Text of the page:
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Lejeune Dirichlet

Johann Peter Gustav Lejeune Dirichlet
Born 13 February 1805(1805-02-13)
Düren, French Empire
Died 5 May 1859 (aged 54)
Göttingen, Hanover
Residence Germany
Nationality German
Fields Mathematician
Institutions University of Berlin
University of Breslau
University of Göttingen
Alma mater University of Bonn
Doctoral advisor Simeon Poisson
Joseph Fourier
Doctoral students Ferdinand Eisenstein
Leopold Kronecker
Rudolf Lipschitz
Carl Wilhelm Borchardt
Known for Dirichlet function
Dirichlet eta function

Johann Peter Gustav Lejeune Dirichlet (German pronunciation: [ləˈʒœn diʀiˈkleː]; 13 February 1805 – 5 May 1859) was a German mathematician credited with the modern formal definition of a function.

Contents

Biography

His family was from Richelette, a small community 5 km north east of Liège in Belgium, from which his surname "Lejeune Dirichlet" ("le jeune de Richelette", French for "the youth from Richelette") was derived.[1]

Dirichlet was born in Düren, where his father was the postmaster. He learned from Georg Ohm at the Jesuit gymnasium in Cologne. His first paper was on Fermat's last theorem comprising a partial proof for the case n = 5, which was completed by Adrien-Marie Legendre, one of the referees. Dirichlet completed his own proof almost at the same time; later he produced a full proof for the case n = 14.

He graduated from the University of Bonn in 1827 and taught as a Privatdozent at the University of Breslau, later teaching at the University of Berlin. In 1855 Dirichlet began teaching at the University of Göttingen. In 1854, he was elected a foreign member of the Royal Swedish Academy of Sciences.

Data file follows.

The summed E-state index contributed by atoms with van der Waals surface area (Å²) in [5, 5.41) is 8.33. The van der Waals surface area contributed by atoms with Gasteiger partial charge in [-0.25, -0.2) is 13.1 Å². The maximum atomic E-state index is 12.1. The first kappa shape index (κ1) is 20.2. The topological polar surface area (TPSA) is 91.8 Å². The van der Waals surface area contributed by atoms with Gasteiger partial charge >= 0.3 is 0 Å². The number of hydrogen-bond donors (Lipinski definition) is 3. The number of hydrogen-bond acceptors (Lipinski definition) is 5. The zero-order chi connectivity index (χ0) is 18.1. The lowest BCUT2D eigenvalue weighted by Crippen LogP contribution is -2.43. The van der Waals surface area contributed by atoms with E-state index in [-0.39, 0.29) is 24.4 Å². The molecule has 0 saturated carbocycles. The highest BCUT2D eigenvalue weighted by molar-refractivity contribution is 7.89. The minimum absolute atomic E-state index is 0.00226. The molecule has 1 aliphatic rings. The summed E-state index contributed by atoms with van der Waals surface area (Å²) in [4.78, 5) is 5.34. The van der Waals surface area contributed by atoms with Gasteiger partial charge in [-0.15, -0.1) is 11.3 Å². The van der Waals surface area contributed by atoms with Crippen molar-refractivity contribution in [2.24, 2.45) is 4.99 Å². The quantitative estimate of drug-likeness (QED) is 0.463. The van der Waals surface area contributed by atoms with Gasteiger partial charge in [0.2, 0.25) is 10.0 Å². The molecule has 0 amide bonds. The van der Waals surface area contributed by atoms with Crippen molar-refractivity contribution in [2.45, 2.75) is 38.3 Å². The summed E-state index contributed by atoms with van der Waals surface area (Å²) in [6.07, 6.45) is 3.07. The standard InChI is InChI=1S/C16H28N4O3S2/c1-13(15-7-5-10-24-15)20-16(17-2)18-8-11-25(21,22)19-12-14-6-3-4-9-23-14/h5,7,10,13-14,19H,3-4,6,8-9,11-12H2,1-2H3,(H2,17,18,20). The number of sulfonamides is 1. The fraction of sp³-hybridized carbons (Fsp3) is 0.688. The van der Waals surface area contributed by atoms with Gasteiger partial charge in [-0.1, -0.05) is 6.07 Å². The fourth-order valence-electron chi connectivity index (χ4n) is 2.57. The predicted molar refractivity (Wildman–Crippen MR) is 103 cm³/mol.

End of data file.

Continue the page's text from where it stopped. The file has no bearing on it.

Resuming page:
In 1831, he married Rebecca Henriette Mendelssohn Bartholdy, who came from a distinguished family of converts from Judaism to Christianity; she was a granddaughter of the philosopher Moses Mendelssohn, daughter of Abraham Mendelssohn Bartholdy and a sister of the composers Felix Mendelssohn Bartholdy and Fanny Mendelssohn.

Ferdinand Eisenstein, Leopold Kronecker, and Rudolf Lipschitz were his students. After his death, Dirichlet's lectures and other results in number theory were collected, edited and published by his friend and fellow mathematician Richard Dedekind under the title Vorlesungen über Zahlentheorie (Lectures on Number Theory).

See also

References

  1. ^ Elstrodt, Jürgen (2007). "The Life and Work of Gustav Lejeune Dirichlet (1805–1859)" (PDF). Clay Mathematics Proceedings. http://www.uni-math.gwdg.de/tschinkel/gauss-dirichlet/elstrodt-new.pdf. Retrieved 2007-12-25.  

External links

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